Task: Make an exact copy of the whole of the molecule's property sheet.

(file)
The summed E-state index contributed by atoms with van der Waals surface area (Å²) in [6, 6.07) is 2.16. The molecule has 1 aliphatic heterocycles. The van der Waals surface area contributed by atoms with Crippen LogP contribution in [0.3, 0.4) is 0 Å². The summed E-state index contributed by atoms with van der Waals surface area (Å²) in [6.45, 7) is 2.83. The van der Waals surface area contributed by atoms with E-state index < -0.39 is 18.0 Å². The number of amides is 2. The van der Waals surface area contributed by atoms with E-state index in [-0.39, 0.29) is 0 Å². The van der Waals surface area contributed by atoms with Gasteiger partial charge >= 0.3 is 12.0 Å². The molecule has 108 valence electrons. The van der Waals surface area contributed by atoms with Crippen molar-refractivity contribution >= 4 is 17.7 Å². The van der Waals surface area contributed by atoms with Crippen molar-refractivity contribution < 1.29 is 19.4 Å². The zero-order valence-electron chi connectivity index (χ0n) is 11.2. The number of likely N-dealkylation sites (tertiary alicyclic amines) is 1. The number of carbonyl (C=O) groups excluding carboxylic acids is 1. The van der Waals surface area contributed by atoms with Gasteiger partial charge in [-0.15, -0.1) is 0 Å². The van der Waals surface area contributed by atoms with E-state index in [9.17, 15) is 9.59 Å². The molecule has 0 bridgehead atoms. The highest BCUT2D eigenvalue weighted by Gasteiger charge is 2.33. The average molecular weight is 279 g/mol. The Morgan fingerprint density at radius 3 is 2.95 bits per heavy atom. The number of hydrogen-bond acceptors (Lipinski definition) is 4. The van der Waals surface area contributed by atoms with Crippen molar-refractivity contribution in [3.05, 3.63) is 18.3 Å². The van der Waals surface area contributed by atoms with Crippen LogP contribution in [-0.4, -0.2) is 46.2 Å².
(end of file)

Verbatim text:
The summed E-state index contributed by atoms with van der Waals surface area (Å²) in [6, 6.07) is 2.16. The molecule has 1 aliphatic heterocycles. The van der Waals surface area contributed by atoms with Crippen LogP contribution in [0.3, 0.4) is 0 Å². The summed E-state index contributed by atoms with van der Waals surface area (Å²) in [6.45, 7) is 2.83. The van der Waals surface area contributed by atoms with E-state index < -0.39 is 18.0 Å². The number of amides is 2. The van der Waals surface area contributed by atoms with E-state index in [-0.39, 0.29) is 0 Å². The van der Waals surface area contributed by atoms with Gasteiger partial charge >= 0.3 is 12.0 Å². The molecule has 108 valence electrons. The van der Waals surface area contributed by atoms with Crippen molar-refractivity contribution >= 4 is 17.7 Å². The van der Waals surface area contributed by atoms with Crippen molar-refractivity contribution < 1.29 is 19.4 Å². The zero-order valence-electron chi connectivity index (χ0n) is 11.2. The number of likely N-dealkylation sites (tertiary alicyclic amines) is 1. The number of carbonyl (C=O) groups excluding carboxylic acids is 1. The van der Waals surface area contributed by atoms with Gasteiger partial charge in [-0.15, -0.1) is 0 Å². The van der Waals surface area contributed by atoms with E-state index in [9.17, 15) is 9.59 Å². The molecule has 0 bridgehead atoms. The highest BCUT2D eigenvalue weighted by Gasteiger charge is 2.33. The average molecular weight is 279 g/mol. The Morgan fingerprint density at radius 3 is 2.95 bits per heavy atom. The number of hydrogen-bond acceptors (Lipinski definition) is 4. The van der Waals surface area contributed by atoms with Crippen molar-refractivity contribution in [3.05, 3.63) is 18.3 Å². The van der Waals surface area contributed by atoms with Crippen LogP contribution in [-0.4, -0.2) is 46.2 Å².